Research on student research habits

The University of Washington’s Information School has been investigating how university & college students conduct research, and among the preliminary findings are:

  • Wikipedia was a common starting point for “presearch,” getting background on a topic and some search words to use in article databases. Many students were aware of concerns about relying on Wikipedia for research, but “most students depended on and used Wikipedia for information cited in papers, but just never included Wikipedia entries on their Works Cited page.”
  • Students often started research near the deadline. Eight out of 10 students were “self-described procrastinators.” Students at larger institutions started later than students at smaller institutions because they were more confident of finding plenty of usable material at the last minute. Students at smaller institutions were more likely to start weeks before their research was due, to allow time for obtaining materials from beyond the campus.
  • Students expressed several frustrations with conducting research, such as seeking relevant resources among too many irrelevant items, needing access to relevant materials not locally available (e.g., a full-text article not in the library’s databases, or a book not on the shelf), and difficulties with language–both in coming up with appropriate search words and in interpreting the language in resources found.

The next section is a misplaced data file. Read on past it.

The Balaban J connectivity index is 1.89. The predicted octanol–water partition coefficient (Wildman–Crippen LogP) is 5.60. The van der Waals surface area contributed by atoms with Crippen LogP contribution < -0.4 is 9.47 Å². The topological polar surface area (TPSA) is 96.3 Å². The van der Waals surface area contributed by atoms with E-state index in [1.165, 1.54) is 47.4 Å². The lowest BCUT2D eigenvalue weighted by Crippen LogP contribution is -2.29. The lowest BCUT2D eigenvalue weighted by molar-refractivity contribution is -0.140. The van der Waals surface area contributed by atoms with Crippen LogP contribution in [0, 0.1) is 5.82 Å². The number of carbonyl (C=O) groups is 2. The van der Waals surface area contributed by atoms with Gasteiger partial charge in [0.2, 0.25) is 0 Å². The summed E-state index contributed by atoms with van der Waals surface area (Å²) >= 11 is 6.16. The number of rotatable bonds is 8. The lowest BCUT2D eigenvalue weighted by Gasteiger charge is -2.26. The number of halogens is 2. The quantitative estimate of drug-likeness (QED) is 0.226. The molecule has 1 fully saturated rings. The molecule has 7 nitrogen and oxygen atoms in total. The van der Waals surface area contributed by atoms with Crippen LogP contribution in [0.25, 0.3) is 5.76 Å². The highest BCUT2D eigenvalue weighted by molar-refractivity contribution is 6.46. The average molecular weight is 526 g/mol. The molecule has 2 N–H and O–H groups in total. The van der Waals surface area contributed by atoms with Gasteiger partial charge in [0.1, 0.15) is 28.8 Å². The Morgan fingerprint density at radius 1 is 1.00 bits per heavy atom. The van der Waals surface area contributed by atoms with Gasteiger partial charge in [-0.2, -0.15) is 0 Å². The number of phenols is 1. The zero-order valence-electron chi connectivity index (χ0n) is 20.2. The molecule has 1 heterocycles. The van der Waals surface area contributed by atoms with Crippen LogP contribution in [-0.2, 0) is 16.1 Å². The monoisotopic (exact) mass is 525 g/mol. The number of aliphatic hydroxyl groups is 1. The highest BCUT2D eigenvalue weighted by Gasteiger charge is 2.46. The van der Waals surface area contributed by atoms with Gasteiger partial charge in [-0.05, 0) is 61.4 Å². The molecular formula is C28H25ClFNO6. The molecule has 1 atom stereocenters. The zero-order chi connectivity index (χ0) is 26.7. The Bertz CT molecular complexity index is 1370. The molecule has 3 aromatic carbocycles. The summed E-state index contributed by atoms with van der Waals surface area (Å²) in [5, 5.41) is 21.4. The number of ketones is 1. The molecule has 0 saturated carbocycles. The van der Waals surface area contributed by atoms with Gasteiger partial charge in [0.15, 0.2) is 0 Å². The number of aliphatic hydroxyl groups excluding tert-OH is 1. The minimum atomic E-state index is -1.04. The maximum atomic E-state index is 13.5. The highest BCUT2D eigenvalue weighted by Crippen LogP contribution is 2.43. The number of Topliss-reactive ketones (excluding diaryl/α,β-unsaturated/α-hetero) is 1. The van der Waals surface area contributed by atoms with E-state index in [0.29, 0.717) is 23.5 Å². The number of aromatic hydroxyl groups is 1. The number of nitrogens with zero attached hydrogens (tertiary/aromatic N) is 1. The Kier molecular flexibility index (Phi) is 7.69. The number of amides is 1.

Interested in learning more? See the Project Information Literacy web site.

Thank you, Ronna, for alerting your colleagues to this research on one of our favorite subjects (students)!

About Barbara

I am a Reference & Instruction librarian, head of that department in Andersen Library, an associate professor, and a member of the General Education Review Committee and Faculty Senate. I've been working at UW-W since July 1, 1990.
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1 Response to Research on student research habits

  1. Infovoyeur says:

    Well at liest it isnt like in the Middel East were “90% of the people think that 90% of the truth you herd on the Internet is 90% true”…
    My gripe as a former teacher is how student’s right here in the Lab then composed the materiel they found. It was like “TIRI, PIRO, HIRI.” (1) “Type It Right In” (in front of computer, textbooks open, screen open, just assemble some thing who kairs about like Completeness, Proportion-Balance, Concepts not just info, Concrete examples of ideas, Structure-organization-arrangement, & etc.)….then (2) “Print It Right Off” and (3) “Hand It Right In.” I think it was not Composition, but de-Composing, or Com-piling it “High & Deep,” thus Composting althonot rich, but often totally antiseptic from any fecund ideas. BUT I digress so much, into the post-research phase, that I can onley apologize, and stroll onward, the flaneur…

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